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One year of GDPR in Estonia

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Each Spring, the Estonian Data Protection Inspectorate (DPI) publishes its Annual, summarising its main activities of the previous year. The Annual of 2018 obviously mainly concentrated on the effect of the GDPR on the Estonian data protection landscape.

Main topics

According to the DPI, one of the most topical subjects continues to be the processing of employees’ personal data. Main questions evolve around the use of cameras in the workplace, closing former employees’ mailboxes, transparency, and data subject access requests.

The appointment of Data Protection Officers (DPOs) also raised many questions, as the position of a DPO was largely alien for Estonian data controllers and processors (with the exception of those controllers who processed delicate personal data under the former regime, for whom the appointment of a DPO, although in a less regulated manner, was optional) before GDPR.

It also seems that a lot of emphasis is being put on explaining what the possible and correct legal bases for processing personal data are. Estonian data controllers either have not always properly defined the legal basis for processing personal data or rely extensively (and often incorrectly) on consent. The latter most probably derives from the wording of the previous Estonian Data Protection Act, which favoured consent as the legal basis for processing personal data.

Other topics which were brought out include: publishing of personal data on the internet and in the media, using cameras, carrying out research and surveys, debt management and using bailiffs and collection companies. 

Other facts

In 2018, the Estonian DPI issued 46 precepts and 9 fines (the latter includes both punishments for misdemeanours and penalty payments in supervisory proceedings).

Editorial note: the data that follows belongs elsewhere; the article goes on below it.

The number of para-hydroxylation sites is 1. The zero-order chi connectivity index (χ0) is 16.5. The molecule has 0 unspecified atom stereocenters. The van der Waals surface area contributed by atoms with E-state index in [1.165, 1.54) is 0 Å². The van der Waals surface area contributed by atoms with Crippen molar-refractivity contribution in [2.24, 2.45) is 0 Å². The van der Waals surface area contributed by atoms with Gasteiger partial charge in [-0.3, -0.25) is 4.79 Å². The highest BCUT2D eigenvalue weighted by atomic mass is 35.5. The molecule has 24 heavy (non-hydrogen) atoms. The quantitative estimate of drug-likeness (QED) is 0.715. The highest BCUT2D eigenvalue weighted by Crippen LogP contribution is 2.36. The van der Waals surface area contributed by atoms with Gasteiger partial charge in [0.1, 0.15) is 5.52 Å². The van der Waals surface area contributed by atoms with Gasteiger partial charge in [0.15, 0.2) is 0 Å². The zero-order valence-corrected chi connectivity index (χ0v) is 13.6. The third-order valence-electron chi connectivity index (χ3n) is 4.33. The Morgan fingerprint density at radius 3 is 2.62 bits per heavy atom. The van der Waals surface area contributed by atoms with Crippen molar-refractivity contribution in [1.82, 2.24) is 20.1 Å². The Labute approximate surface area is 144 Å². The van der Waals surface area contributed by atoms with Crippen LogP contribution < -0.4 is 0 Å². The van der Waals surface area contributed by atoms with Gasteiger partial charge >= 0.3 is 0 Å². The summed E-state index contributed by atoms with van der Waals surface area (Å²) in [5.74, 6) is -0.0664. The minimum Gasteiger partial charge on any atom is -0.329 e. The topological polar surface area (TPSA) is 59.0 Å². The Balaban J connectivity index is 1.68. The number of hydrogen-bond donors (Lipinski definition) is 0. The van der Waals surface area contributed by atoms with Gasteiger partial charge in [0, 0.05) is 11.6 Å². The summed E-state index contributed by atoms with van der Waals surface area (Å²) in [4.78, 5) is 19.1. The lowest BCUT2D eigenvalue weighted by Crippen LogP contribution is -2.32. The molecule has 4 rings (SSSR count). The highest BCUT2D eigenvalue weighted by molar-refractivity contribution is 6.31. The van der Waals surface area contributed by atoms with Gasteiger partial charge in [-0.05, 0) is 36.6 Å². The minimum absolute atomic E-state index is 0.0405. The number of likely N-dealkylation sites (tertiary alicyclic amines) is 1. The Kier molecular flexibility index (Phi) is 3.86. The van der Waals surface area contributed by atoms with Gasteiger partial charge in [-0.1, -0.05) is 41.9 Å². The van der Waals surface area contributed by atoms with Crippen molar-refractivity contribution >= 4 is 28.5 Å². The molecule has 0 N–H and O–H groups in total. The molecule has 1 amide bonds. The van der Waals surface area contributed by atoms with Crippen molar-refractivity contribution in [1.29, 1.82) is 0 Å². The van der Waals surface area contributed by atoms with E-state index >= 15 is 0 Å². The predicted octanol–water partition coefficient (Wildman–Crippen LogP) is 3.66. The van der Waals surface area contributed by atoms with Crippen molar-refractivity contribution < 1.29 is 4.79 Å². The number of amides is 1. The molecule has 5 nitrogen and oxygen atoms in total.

Throughout the year, the Estonian DPI has issued guidelines regarding the GDPR and the implementation thereof, concentrating usually on specific practical questions in an article format (e.g. international data transfers, Brexit, Data Protection Impact Assessments, taking photographs in school events, etc). Most importantly, the Estonian DPI has made life easier for Estonian data controllers and processors and has defined “large scale processing” in numbers (see https://cloudprivacycheck.eu/latest-news/article/the-estonian-data-protection-authority-issued-guidance-on-the-definition-of-large-scale-processing/).

New local legal acts were also adopted. The new Personal Data Protection Act, which supplements the GDPR (for example, it includes provisions on processing of personal data for journalistic purposes and needs of scientific and historical research and official statistics and sets the age limit for providing information society services directly to a child to 13 years) became applicable on 15.01.2019. The Implementation Act, which includes amendments to 127 laws in order to bring them into compliance with the GDPR became applicable on 15.03.2019.

The Estonian DPI has not increased its staff since 2016 (19 people) and its annual budget has also largely remained the same (around 700 000 EUR).

What may be interesting to know is that after almost a year without a Director General, a newly appointed Director General Pille Lehis from the Tax and Customs Board will take office in August.

 

Article provided by: Mari-Liis Orav (Attorney at Law at TGS Baltic Estonia)

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